Blusher, bronzer and highlighter: If you’re using a cream highlighter, apply this straight after your foundation, working it onto the top of your cheekbones, brow bone and nose. Cream highlighter should become part of your skin, creating imperceptible luminosity.  You should then add cream or powder bronzer with a tapered brush to the highest point of our face (on the cheekbones, jawline, temples and chin). If, like me, you love to combine blusher and bronzer, use your blusher now on the apples of your cheeks. Finally, now’s the time to use powder highlighter on to the areas I listed earlier.

• If you’re used to wearing eyeliner below the lower lashes only, this can actually drag your eye down, make you look tired and will draw attention to dark circles if you have them. Instead try applying it along the upper lashline and below the eye, starting from the outer corner and finishing in the middle of your eye – softening the edges with a cotton wool bud. Use a good inky-black mascara and see what a difference it makes. And if using eyeliner on the upper lashes is something you’re not adept at, practice first with a creamy kohl pencil as it’s the easiest formula to learn with. With your elbow resting on a hard surface for stability, look into the mirror with your eyes open and make small dots at the root of the lashes. Join them up and take a step away to check they’re even. As you master that technique, you can move on to use different formulas and create wings and flicks if you wish.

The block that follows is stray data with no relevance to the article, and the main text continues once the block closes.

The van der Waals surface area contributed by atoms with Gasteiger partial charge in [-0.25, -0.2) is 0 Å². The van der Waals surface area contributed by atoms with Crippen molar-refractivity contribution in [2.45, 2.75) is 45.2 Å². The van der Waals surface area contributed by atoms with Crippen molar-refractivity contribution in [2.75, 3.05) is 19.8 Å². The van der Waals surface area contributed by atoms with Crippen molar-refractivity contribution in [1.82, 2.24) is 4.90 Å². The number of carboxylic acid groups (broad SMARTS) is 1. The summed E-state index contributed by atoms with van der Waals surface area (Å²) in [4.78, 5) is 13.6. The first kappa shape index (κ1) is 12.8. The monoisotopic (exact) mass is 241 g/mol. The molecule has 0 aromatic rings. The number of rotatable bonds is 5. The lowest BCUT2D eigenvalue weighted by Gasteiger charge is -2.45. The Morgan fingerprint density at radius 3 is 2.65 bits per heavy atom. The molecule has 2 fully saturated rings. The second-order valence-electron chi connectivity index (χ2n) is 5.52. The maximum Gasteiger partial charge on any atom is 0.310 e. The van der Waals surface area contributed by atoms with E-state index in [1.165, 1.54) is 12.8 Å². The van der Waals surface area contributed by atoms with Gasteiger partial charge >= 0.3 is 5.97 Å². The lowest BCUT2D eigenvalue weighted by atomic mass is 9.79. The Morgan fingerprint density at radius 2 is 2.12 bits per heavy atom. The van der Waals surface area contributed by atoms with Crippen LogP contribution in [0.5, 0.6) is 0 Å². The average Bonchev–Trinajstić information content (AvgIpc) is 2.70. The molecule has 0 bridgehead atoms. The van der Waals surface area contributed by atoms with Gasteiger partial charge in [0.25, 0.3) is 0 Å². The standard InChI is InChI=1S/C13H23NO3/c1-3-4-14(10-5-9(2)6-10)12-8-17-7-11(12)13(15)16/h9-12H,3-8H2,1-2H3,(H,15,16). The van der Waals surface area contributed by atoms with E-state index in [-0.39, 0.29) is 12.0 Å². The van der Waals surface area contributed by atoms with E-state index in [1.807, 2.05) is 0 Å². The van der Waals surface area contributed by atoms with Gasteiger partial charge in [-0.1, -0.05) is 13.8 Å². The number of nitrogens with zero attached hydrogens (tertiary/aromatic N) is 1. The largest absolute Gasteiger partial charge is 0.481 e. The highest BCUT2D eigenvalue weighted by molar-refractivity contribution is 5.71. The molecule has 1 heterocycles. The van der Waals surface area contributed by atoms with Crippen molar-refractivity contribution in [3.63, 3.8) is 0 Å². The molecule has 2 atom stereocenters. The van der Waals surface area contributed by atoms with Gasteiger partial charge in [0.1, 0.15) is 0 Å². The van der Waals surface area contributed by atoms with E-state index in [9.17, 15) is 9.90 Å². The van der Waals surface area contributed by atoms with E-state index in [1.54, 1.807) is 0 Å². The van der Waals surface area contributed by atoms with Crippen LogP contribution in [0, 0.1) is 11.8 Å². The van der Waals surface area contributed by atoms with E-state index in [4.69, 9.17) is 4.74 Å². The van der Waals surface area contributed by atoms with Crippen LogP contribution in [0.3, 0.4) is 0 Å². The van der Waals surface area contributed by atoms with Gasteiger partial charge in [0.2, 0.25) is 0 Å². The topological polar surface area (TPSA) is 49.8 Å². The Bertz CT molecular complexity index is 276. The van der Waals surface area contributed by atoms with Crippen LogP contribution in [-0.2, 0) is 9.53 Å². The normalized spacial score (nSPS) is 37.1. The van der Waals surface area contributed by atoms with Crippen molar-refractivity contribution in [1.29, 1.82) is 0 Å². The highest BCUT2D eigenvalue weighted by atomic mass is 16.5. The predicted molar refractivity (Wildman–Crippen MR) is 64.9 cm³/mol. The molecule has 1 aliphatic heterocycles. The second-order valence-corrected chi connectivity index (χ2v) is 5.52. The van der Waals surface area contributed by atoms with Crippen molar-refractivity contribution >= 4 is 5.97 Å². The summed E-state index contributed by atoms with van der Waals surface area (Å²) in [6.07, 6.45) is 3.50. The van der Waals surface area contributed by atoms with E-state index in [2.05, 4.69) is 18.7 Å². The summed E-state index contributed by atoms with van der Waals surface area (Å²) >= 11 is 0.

Wash your brushes once a week, by splodging some baby shampoo in the palm of your hand or a small bowl and massage your brush into it under warm running water. Rinse until the water runs clear, squeeze the water gently, reshape whilst damp and then leave to dry horizontally, with the bristles hanging over the side of a table.  If you have oily or problem-prone skin, I recommend cleaning your foundation and concealer brush daily with a brush spray.

Washing a make-up brush

Spring clean your make-up and skincare: Very old make-up won’t perform as well as it’s designed to but will also harbour germs. On the bottom of some packaging, there’s an icon of a pot with an open lid with either the letter M for month or Y for year, but this guide should also help you:

o Creams – foundation, eyeshadow, blush – 12-18 months
o Powders – foundation, setting powder, eyeshadow, blush – 24 months
o Lipstick – 12 months
o Gel eyeliner and mascara – 3-6 months maximum.

• And lastly, an emergency SOS solution for saving a shattered powder compact – in case you ever need it!

Comments

  1. Thanks for the handy tips these are helpful.

    Mirela Kasimovic | http://www.marrymemakeup.com/